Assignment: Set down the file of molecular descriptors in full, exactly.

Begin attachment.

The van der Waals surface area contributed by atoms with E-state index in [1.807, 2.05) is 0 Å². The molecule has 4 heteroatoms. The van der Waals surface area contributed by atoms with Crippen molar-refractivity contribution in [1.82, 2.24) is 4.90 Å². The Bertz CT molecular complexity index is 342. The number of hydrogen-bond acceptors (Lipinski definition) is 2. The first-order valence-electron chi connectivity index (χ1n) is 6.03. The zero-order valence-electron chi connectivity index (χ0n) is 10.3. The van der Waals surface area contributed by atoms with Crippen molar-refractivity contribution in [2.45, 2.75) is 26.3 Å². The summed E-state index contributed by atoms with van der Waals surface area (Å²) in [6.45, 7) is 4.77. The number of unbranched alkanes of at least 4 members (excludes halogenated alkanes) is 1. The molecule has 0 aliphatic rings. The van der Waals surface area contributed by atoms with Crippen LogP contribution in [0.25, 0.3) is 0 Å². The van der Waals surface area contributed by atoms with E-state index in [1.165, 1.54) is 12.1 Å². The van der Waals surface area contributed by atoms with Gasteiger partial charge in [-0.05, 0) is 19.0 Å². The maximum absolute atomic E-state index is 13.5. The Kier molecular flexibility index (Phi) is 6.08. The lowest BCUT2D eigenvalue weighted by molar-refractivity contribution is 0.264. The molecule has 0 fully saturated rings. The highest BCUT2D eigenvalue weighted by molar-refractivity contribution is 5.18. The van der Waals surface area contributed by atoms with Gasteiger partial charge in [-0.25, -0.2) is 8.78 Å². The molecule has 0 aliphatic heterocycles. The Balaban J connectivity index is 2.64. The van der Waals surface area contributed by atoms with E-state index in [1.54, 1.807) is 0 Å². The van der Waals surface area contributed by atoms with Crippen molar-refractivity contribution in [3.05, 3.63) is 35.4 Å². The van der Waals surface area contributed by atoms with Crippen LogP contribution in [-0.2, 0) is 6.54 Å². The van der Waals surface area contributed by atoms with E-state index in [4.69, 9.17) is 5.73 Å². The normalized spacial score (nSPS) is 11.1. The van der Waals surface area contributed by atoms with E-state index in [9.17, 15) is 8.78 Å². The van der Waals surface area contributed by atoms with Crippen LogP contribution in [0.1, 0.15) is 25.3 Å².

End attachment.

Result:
The van der Waals surface area contributed by atoms with E-state index in [1.807, 2.05) is 0 Å². The molecule has 4 heteroatoms. The van der Waals surface area contributed by atoms with Crippen molar-refractivity contribution in [1.82, 2.24) is 4.90 Å². The Bertz CT molecular complexity index is 342. The number of hydrogen-bond acceptors (Lipinski definition) is 2. The first-order valence-electron chi connectivity index (χ1n) is 6.03. The zero-order valence-electron chi connectivity index (χ0n) is 10.3. The van der Waals surface area contributed by atoms with Crippen molar-refractivity contribution in [2.45, 2.75) is 26.3 Å². The summed E-state index contributed by atoms with van der Waals surface area (Å²) in [6.45, 7) is 4.77. The number of unbranched alkanes of at least 4 members (excludes halogenated alkanes) is 1. The molecule has 0 aliphatic rings. The van der Waals surface area contributed by atoms with Crippen LogP contribution in [0.25, 0.3) is 0 Å². The van der Waals surface area contributed by atoms with E-state index in [1.165, 1.54) is 12.1 Å². The van der Waals surface area contributed by atoms with Gasteiger partial charge in [-0.05, 0) is 19.0 Å². The maximum absolute atomic E-state index is 13.5. The Kier molecular flexibility index (Phi) is 6.08. The lowest BCUT2D eigenvalue weighted by molar-refractivity contribution is 0.264. The molecule has 0 fully saturated rings. The highest BCUT2D eigenvalue weighted by molar-refractivity contribution is 5.18. The van der Waals surface area contributed by atoms with Gasteiger partial charge in [-0.25, -0.2) is 8.78 Å². The molecule has 0 aliphatic heterocycles. The Balaban J connectivity index is 2.64. The van der Waals surface area contributed by atoms with E-state index in [1.54, 1.807) is 0 Å². The van der Waals surface area contributed by atoms with Crippen molar-refractivity contribution in [3.05, 3.63) is 35.4 Å². The van der Waals surface area contributed by atoms with Crippen LogP contribution in [-0.2, 0) is 6.54 Å². The van der Waals surface area contributed by atoms with E-state index in [4.69, 9.17) is 5.73 Å². The normalized spacial score (nSPS) is 11.1. The van der Waals surface area contributed by atoms with E-state index in [9.17, 15) is 8.78 Å². The van der Waals surface area contributed by atoms with Crippen LogP contribution in [0.1, 0.15) is 25.3 Å².